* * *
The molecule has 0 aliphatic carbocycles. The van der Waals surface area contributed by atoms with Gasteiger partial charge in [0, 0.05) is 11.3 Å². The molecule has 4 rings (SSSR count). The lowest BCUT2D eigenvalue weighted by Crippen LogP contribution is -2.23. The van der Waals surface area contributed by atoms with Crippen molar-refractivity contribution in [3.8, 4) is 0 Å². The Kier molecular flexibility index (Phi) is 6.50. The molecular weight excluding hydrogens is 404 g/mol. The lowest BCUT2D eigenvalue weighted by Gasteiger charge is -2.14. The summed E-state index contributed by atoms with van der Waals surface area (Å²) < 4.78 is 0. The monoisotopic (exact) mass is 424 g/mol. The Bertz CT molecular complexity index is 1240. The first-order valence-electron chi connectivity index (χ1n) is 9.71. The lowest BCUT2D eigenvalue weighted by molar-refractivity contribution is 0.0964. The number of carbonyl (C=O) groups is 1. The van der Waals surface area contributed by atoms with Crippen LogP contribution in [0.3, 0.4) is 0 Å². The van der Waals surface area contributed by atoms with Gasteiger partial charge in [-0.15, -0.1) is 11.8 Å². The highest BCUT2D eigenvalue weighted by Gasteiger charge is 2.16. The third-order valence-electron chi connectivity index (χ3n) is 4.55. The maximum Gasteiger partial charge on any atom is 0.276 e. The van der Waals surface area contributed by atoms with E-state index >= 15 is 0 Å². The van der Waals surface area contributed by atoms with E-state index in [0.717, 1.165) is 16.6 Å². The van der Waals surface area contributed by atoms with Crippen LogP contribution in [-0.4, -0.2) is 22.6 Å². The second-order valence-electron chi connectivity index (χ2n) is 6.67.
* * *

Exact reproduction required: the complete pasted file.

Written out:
The molecule has 0 aliphatic carbocycles. The van der Waals surface area contributed by atoms with Gasteiger partial charge in [0, 0.05) is 11.3 Å². The molecule has 4 rings (SSSR count). The lowest BCUT2D eigenvalue weighted by Crippen LogP contribution is -2.23. The van der Waals surface area contributed by atoms with Crippen molar-refractivity contribution in [3.8, 4) is 0 Å². The Kier molecular flexibility index (Phi) is 6.50. The molecular weight excluding hydrogens is 404 g/mol. The lowest BCUT2D eigenvalue weighted by Gasteiger charge is -2.14. The summed E-state index contributed by atoms with van der Waals surface area (Å²) < 4.78 is 0. The monoisotopic (exact) mass is 424 g/mol. The Bertz CT molecular complexity index is 1240. The first-order valence-electron chi connectivity index (χ1n) is 9.71. The lowest BCUT2D eigenvalue weighted by molar-refractivity contribution is 0.0964. The number of carbonyl (C=O) groups is 1. The van der Waals surface area contributed by atoms with Crippen LogP contribution in [0.3, 0.4) is 0 Å². The van der Waals surface area contributed by atoms with Gasteiger partial charge in [-0.15, -0.1) is 11.8 Å². The highest BCUT2D eigenvalue weighted by Gasteiger charge is 2.16. The third-order valence-electron chi connectivity index (χ3n) is 4.55. The maximum Gasteiger partial charge on any atom is 0.276 e. The van der Waals surface area contributed by atoms with E-state index >= 15 is 0 Å². The van der Waals surface area contributed by atoms with E-state index in [0.717, 1.165) is 16.6 Å². The van der Waals surface area contributed by atoms with Crippen LogP contribution in [-0.4, -0.2) is 22.6 Å². The second-order valence-electron chi connectivity index (χ2n) is 6.67.